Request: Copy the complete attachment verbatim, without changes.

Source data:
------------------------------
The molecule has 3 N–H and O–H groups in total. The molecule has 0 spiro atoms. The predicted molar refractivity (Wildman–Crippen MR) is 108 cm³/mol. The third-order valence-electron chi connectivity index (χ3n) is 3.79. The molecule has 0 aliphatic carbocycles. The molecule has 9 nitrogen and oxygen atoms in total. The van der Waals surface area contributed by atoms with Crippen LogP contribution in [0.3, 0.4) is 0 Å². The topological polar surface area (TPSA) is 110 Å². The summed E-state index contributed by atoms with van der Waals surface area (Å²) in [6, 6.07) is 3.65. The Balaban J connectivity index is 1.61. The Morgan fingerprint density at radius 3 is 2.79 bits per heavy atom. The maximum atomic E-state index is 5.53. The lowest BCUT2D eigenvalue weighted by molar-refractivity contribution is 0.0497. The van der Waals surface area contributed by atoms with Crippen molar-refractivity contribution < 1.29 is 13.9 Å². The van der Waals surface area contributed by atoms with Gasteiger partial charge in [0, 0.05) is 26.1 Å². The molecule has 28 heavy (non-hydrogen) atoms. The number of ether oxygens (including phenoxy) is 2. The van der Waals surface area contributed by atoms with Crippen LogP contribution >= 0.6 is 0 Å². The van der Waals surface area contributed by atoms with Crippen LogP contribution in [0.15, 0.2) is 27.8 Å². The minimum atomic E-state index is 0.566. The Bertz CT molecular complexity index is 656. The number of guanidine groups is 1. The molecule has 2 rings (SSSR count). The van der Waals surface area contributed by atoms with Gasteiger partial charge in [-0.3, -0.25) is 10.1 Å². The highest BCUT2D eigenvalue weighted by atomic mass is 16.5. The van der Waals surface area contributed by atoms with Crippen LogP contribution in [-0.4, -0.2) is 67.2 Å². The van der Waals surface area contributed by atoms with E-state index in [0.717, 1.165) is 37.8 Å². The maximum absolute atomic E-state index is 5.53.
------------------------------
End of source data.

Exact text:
The molecule has 3 N–H and O–H groups in total. The molecule has 0 spiro atoms. The predicted molar refractivity (Wildman–Crippen MR) is 108 cm³/mol. The third-order valence-electron chi connectivity index (χ3n) is 3.79. The molecule has 0 aliphatic carbocycles. The molecule has 9 nitrogen and oxygen atoms in total. The van der Waals surface area contributed by atoms with Crippen LogP contribution in [0.3, 0.4) is 0 Å². The topological polar surface area (TPSA) is 110 Å². The summed E-state index contributed by atoms with van der Waals surface area (Å²) in [6, 6.07) is 3.65. The Balaban J connectivity index is 1.61. The Morgan fingerprint density at radius 3 is 2.79 bits per heavy atom. The maximum atomic E-state index is 5.53. The lowest BCUT2D eigenvalue weighted by molar-refractivity contribution is 0.0497. The van der Waals surface area contributed by atoms with Crippen molar-refractivity contribution < 1.29 is 13.9 Å². The van der Waals surface area contributed by atoms with Gasteiger partial charge in [0, 0.05) is 26.1 Å². The molecule has 28 heavy (non-hydrogen) atoms. The number of ether oxygens (including phenoxy) is 2. The van der Waals surface area contributed by atoms with Crippen LogP contribution >= 0.6 is 0 Å². The van der Waals surface area contributed by atoms with Crippen LogP contribution in [0.15, 0.2) is 27.8 Å². The minimum atomic E-state index is 0.566. The Bertz CT molecular complexity index is 656. The number of guanidine groups is 1. The molecule has 2 rings (SSSR count). The van der Waals surface area contributed by atoms with Gasteiger partial charge in [-0.3, -0.25) is 10.1 Å². The highest BCUT2D eigenvalue weighted by atomic mass is 16.5. The van der Waals surface area contributed by atoms with Crippen LogP contribution in [-0.4, -0.2) is 67.2 Å². The van der Waals surface area contributed by atoms with E-state index in [0.717, 1.165) is 37.8 Å². The maximum absolute atomic E-state index is 5.53.